SubtypeArticle
KeywordTaxonomic Sufficiency Assemblage-environment Relationships Biodiversity Assessment Lake Macroinvertebrates Variance Partitioning
Department[Jiang, Xiaoming; Xiong, Jing; Song, Zhuoyan; Xie, Zhicai] Chinese Acad Sci, Inst Hydrobiol, State Key Lab Freshwater Ecol & Biotechnol, Wuhan 430072, Peoples R China; [Jiang, Xiaoming; Song, Zhuoyan] Chinese Acad Sci, Grad Sch, Beijing 100039, Peoples R China; [Xiong, Jing] Hubei Environm Monitoring Ctr, Wuhan 430072, Peoples R China; [Morse, John C.] Clemson Univ, Dept Entomol Soils & Plant Sci, Clemson, SC 29634 USA; [Jones, F. Chris] Ontario Minist Environm, Dorset Environm Sci Ctr, Dorset, ON, Canada
DOI10.1016/j.ecolind.2012.11.015
WOS HeadingsScience & Technology ; Life Sciences & Biomedicine
Funding OrganizationSpecial S&T Project on Treatment and Control of Water Pollution [2013ZX07102 - 005]; National Natural Science Foundation of China [31272270] ; Special S&T Project on Treatment and Control of Water Pollution [2013ZX07102 - 005]; National Natural Science Foundation of China [31272270] ; Special S&T Project on Treatment and Control of Water Pollution [2013ZX07102 - 005]; National Natural Science Foundation of China [31272270] ; Special S&T Project on Treatment and Control of Water Pollution [2013ZX07102 - 005]; National Natural Science Foundation of China [31272270]
Indexed BySCI
Language英语
WOS Research AreaBiodiversity & Conservation ; Environmental Sciences & Ecology
WOS SubjectBiodiversity Conservation ; Environmental Sciences
WOS IDWOS:000314201700006
WOS KeywordHIGHER TAXA ; SPECIES RICHNESS ; BETA DIVERSITY ; MARINE BIODIVERSITY ; YANGTZE FLOODPLAIN ; COMMUNITIES ; RESOLUTION ; ECOLOGY ; CHINA ; CONSERVATION
Funding OrganizationSpecial S&T Project on Treatment and Control of Water Pollution [2013ZX07102 - 005]; National Natural Science Foundation of China [31272270] ; Special S&T Project on Treatment and Control of Water Pollution [2013ZX07102 - 005]; National Natural Science Foundation of China [31272270] ; Special S&T Project on Treatment and Control of Water Pollution [2013ZX07102 - 005]; National Natural Science Foundation of China [31272270] ; Special S&T Project on Treatment and Control of Water Pollution [2013ZX07102 - 005]; National Natural Science Foundation of China [31272270]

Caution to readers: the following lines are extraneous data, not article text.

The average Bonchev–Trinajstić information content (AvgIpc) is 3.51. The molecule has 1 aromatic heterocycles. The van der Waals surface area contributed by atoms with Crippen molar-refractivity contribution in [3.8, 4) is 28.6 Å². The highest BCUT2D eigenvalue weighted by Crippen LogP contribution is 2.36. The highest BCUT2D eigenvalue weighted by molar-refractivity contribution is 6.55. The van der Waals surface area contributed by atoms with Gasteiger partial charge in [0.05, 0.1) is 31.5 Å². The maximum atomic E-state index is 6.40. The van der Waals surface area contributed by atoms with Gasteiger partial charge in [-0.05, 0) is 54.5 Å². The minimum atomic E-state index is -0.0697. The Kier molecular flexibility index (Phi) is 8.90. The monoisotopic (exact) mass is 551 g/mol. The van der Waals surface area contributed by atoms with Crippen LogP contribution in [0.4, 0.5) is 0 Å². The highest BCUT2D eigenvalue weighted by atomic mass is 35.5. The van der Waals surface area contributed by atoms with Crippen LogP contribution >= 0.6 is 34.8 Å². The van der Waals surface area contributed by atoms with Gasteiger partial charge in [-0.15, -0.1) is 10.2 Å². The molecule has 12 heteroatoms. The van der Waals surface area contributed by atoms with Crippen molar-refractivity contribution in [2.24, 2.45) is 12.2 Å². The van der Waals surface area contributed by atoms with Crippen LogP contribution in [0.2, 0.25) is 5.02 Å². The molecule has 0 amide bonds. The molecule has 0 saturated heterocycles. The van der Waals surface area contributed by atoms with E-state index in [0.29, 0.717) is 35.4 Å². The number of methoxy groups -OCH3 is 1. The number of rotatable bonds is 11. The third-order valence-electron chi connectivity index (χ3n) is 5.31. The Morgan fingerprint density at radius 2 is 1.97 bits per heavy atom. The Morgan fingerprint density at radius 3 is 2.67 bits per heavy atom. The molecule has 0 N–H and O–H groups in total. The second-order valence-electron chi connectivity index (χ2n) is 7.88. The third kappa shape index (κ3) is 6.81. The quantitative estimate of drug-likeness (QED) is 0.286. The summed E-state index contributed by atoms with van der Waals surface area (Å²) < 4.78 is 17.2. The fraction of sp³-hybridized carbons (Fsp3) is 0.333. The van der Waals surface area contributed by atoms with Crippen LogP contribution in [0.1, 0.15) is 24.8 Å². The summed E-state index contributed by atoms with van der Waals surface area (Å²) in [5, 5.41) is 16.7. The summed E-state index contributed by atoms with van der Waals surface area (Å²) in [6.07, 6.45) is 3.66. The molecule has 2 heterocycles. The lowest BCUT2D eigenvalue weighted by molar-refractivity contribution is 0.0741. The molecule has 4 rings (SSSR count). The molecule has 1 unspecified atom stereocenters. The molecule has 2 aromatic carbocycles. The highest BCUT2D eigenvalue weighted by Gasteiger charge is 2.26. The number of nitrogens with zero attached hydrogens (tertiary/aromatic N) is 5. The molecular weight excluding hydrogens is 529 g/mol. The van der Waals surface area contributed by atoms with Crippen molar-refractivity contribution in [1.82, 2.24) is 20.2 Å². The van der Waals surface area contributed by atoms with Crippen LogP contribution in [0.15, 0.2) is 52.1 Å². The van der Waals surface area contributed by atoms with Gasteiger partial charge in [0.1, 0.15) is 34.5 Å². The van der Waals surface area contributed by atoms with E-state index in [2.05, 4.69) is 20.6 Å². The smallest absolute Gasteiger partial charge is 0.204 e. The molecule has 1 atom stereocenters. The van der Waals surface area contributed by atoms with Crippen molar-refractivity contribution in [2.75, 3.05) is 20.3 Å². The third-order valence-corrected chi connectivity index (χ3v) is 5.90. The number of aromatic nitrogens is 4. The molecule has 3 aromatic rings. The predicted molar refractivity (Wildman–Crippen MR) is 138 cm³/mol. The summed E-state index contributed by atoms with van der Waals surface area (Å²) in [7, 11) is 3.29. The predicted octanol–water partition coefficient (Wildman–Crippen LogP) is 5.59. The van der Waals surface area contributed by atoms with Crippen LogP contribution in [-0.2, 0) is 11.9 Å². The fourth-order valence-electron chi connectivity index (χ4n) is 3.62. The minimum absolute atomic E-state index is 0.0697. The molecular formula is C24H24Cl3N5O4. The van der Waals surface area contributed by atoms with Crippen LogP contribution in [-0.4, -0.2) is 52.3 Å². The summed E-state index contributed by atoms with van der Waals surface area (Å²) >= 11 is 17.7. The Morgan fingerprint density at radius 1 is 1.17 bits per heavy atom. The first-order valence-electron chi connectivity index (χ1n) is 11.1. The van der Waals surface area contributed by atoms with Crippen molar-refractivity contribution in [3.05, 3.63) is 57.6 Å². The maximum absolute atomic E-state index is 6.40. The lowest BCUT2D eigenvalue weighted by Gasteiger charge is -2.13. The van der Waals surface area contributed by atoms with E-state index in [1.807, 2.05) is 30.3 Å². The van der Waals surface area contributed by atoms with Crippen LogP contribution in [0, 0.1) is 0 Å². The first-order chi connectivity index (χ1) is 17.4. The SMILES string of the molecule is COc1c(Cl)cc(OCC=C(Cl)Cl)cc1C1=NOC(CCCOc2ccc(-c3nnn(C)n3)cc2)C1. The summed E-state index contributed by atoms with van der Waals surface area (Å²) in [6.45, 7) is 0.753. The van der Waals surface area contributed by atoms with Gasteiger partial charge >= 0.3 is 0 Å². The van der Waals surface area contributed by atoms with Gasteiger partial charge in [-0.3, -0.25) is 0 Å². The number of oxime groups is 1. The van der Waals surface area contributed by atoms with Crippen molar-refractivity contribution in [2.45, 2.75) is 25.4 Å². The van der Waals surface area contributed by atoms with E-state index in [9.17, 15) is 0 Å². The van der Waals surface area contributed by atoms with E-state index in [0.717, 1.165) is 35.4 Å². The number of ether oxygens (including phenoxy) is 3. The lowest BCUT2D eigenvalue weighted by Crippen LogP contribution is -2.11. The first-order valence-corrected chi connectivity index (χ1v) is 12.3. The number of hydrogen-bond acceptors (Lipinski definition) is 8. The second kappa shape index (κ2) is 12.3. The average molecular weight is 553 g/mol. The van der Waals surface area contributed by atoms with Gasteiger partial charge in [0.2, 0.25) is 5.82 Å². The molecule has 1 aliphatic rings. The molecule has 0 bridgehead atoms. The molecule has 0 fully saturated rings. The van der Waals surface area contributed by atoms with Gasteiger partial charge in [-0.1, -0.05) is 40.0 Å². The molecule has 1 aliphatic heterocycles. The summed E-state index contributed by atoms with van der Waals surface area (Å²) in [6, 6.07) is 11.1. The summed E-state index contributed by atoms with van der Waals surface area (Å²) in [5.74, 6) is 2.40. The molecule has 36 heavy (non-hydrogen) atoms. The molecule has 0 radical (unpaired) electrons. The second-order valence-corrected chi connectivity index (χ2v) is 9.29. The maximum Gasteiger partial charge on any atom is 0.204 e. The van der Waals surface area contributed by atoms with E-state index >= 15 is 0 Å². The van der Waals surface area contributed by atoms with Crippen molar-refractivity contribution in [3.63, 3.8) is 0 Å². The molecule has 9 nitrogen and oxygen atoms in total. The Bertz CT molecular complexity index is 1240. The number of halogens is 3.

Citation statistics
Cited Times:17[WOS]   [WOS Record]     [Related Records in WOS]
Document Type期刊论文
Identifierhttp://ir.ihb.ac.cn/handle/342005/19263
Collection水生生物多样性与资源保护研究中心_期刊论文
Corresponding AuthorXie, ZC (reprint author), Chinese Acad Sci, Inst Hydrobiol, State Key Lab Freshwater Ecol & Biotechnol, Wuhan 430072, Peoples R China.
Affiliation1.Chinese Acad Sci, Inst Hydrobiol, State Key Lab Freshwater Ecol & Biotechnol, Wuhan 430072, Peoples R China
2.Chinese Acad Sci, Grad Sch, Beijing 100039, Peoples R China
3.Hubei Environm Monitoring Ctr, Wuhan 430072, Peoples R China
4.Clemson Univ, Dept Entomol Soils & Plant Sci, Clemson, SC 29634 USA
5.Ontario Minist Environm, Dorset Environm Sci Ctr, Dorset, ON, Canada
Recommended Citation
GB/T 7714
Jiang, Xiaoming,Xiong, Jing,Song, Zhuoyan,et al. Is coarse taxonomy sufficient for detecting macroinvertebrate patterns in floodplain lakes?[J]. ECOLOGICAL INDICATORS,2013,27(-):48-55.
APA Jiang, Xiaoming.,Xiong, Jing.,Song, Zhuoyan.,Morse, John C..,Jones, F. Chris.,...&Xie, ZC .(2013).Is coarse taxonomy sufficient for detecting macroinvertebrate patterns in floodplain lakes?.ECOLOGICAL INDICATORS,27(-),48-55.
MLA Jiang, Xiaoming,et al."Is coarse taxonomy sufficient for detecting macroinvertebrate patterns in floodplain lakes?".ECOLOGICAL INDICATORS 27.-(2013):48-55.